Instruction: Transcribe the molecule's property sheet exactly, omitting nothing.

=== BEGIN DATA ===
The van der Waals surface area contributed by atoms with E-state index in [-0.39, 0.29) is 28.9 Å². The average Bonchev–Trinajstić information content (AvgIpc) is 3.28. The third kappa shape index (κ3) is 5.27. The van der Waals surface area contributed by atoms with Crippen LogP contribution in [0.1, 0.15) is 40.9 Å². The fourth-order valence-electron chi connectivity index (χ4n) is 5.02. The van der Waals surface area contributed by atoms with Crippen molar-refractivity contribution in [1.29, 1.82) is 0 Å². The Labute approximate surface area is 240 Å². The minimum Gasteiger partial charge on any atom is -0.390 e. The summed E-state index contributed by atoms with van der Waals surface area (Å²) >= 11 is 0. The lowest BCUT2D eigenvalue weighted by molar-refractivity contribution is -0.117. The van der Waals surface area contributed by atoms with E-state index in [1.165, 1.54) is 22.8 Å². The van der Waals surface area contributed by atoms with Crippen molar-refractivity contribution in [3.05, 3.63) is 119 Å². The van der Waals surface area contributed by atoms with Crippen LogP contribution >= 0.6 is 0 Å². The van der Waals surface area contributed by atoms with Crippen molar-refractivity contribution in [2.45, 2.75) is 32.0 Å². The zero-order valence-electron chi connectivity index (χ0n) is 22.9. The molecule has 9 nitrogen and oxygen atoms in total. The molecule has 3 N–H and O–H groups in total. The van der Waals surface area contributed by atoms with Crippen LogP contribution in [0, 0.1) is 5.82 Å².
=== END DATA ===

The van der Waals surface area contributed by atoms with E-state index in [-0.39, 0.29) is 28.9 Å². The average Bonchev–Trinajstić information content (AvgIpc) is 3.28. The third kappa shape index (κ3) is 5.27. The van der Waals surface area contributed by atoms with Crippen LogP contribution in [0.1, 0.15) is 40.9 Å². The fourth-order valence-electron chi connectivity index (χ4n) is 5.02. The van der Waals surface area contributed by atoms with Crippen molar-refractivity contribution in [1.29, 1.82) is 0 Å². The Labute approximate surface area is 240 Å². The minimum Gasteiger partial charge on any atom is -0.390 e. The summed E-state index contributed by atoms with van der Waals surface area (Å²) >= 11 is 0. The lowest BCUT2D eigenvalue weighted by molar-refractivity contribution is -0.117. The van der Waals surface area contributed by atoms with E-state index in [1.165, 1.54) is 22.8 Å². The van der Waals surface area contributed by atoms with Crippen molar-refractivity contribution in [3.05, 3.63) is 119 Å². The van der Waals surface area contributed by atoms with Crippen LogP contribution >= 0.6 is 0 Å². The van der Waals surface area contributed by atoms with Crippen molar-refractivity contribution in [2.45, 2.75) is 32.0 Å². The zero-order valence-electron chi connectivity index (χ0n) is 22.9. The molecule has 9 nitrogen and oxygen atoms in total. The molecule has 3 N–H and O–H groups in total. The van der Waals surface area contributed by atoms with Crippen LogP contribution in [0, 0.1) is 5.82 Å².